Bernie Madoff Denies Singling Out Jews in Ponzi Scheme
Convicted felon Bernie Madoff refuted any suggestion that he specifically betrayed Jews in his infamous Ponzi scheme, Politco reported on Thursday.
“I don’t feel any worse for a Jewish person than I do for a Catholic person. Religion has nothing to do with it,” he said.
The Jewish former financier, 75, is serving a 150-year sentence in a North Carolina prison for operating the Ponzi scheme that is conservatively estimated to have stolen $18 billion.
Speaking to Politico from his jail cell, he said, “I don’t feel that I betrayed the Jews, I betrayed people.”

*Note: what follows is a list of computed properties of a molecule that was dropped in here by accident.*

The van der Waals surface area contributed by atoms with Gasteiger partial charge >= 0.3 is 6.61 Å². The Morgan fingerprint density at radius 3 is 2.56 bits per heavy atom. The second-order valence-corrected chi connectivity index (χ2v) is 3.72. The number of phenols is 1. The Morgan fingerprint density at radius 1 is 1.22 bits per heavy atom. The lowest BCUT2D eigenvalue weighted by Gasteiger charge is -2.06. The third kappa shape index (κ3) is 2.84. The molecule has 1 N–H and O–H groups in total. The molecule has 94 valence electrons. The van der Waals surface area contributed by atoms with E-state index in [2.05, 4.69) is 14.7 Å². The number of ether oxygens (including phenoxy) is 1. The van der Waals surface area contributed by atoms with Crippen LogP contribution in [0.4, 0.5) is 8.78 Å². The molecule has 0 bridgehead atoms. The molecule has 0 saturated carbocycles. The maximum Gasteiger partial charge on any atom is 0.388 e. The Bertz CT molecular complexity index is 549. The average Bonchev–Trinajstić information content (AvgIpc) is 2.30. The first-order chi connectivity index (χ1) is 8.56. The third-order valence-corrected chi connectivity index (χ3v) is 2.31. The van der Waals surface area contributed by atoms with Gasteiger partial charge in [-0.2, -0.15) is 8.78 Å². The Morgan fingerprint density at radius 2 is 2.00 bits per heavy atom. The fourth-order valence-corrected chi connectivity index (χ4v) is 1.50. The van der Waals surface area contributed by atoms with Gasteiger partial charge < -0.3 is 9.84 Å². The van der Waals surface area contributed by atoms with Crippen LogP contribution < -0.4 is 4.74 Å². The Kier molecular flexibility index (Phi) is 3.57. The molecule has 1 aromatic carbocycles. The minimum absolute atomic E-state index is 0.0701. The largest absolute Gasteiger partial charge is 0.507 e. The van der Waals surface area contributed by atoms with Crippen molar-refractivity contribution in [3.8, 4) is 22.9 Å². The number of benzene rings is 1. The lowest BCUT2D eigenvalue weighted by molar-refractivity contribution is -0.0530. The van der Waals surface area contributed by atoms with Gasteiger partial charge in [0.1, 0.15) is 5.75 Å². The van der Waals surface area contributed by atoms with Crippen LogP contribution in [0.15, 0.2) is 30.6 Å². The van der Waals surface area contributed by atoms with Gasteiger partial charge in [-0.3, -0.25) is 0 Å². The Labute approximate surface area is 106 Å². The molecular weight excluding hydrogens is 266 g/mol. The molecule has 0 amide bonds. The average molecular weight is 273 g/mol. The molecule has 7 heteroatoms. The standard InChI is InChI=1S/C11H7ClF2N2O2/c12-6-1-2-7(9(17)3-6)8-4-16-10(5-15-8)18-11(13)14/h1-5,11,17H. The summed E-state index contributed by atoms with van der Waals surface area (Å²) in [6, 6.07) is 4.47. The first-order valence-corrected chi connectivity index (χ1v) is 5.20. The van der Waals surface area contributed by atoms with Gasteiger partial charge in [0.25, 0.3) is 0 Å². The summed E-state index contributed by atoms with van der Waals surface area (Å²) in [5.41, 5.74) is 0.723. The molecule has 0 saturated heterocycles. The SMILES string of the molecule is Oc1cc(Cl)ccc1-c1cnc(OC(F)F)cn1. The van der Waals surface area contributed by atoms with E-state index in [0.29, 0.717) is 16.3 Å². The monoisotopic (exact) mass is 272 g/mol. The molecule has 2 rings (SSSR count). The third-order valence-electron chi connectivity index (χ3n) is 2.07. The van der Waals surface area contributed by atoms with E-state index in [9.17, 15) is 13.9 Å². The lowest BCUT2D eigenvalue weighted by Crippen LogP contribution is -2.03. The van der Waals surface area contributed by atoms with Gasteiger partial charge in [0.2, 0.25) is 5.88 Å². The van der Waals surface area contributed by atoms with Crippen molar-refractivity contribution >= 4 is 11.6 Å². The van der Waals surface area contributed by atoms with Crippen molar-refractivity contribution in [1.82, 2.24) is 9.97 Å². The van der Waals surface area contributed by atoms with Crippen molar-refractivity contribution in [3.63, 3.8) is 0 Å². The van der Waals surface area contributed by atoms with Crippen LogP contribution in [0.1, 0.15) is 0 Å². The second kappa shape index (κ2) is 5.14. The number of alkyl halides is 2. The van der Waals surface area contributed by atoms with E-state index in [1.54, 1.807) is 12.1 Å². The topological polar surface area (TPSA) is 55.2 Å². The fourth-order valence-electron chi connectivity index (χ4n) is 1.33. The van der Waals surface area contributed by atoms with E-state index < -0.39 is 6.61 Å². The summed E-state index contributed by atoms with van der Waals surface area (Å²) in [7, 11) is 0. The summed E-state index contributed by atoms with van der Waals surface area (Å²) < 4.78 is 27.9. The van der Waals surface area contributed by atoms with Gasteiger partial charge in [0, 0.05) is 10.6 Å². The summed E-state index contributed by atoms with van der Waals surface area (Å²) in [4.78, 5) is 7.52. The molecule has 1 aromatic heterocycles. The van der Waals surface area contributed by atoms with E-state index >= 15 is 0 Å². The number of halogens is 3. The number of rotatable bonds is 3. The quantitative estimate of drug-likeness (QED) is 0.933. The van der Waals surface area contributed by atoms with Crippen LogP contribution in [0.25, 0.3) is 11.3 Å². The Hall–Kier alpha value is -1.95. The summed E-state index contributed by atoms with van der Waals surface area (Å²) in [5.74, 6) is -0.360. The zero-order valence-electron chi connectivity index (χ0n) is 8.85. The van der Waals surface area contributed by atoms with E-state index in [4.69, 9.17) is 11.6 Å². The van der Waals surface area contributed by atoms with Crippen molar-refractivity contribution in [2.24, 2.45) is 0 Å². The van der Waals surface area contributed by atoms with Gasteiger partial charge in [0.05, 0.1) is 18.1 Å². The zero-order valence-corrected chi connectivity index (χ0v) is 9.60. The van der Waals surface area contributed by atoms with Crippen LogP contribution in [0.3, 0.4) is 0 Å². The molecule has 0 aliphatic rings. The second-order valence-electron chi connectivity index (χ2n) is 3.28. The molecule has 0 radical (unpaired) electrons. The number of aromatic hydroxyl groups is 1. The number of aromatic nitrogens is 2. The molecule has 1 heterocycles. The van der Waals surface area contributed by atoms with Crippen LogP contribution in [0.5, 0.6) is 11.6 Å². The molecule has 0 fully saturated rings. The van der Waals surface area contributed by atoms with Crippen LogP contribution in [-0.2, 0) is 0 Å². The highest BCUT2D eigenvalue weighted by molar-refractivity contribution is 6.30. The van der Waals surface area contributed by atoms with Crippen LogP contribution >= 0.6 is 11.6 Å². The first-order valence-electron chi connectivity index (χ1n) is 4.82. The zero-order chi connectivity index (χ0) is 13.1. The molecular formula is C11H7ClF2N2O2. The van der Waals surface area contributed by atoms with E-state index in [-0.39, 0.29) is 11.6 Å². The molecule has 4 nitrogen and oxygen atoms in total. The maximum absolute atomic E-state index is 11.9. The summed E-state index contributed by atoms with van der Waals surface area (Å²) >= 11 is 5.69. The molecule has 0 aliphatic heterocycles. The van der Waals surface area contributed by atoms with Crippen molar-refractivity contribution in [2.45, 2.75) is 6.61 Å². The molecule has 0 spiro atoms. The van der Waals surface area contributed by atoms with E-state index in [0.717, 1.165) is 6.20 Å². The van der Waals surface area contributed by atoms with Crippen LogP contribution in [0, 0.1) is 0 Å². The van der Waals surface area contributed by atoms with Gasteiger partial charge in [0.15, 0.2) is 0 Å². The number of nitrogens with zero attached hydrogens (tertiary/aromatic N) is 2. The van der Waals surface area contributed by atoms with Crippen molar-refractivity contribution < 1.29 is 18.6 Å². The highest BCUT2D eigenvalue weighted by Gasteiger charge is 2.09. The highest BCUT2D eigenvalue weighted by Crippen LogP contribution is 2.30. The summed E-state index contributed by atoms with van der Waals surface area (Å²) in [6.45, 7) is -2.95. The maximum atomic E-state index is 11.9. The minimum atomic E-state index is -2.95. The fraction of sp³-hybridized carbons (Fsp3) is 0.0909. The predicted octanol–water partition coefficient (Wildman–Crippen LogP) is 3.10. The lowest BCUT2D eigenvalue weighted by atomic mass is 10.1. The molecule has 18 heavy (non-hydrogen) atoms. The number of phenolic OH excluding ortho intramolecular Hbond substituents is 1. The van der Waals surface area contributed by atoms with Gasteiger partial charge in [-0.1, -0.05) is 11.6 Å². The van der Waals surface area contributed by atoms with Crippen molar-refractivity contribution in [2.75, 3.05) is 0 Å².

“I betrayed people that put trust in me — certainly the Jewish community. I’ve made more money for Jewish people and charities than I’ve lost,” he said.
Madoff began his Ponzi scheme in the early 1990s. He told Politico he never wanted his deception to go as far as it did. He “wishes people could understand,” he said, asserting that it was never his intention to deceive his clients for so long.
“I don’t believe I’m a bad person. I did a lot of good for people. I made huge sums of money for some people,” he explained. “It wasn’t just for money. I already had huge amounts of money. It wasn’t to buy yachts or homes. I had that from the beginning from legitimate money I made.”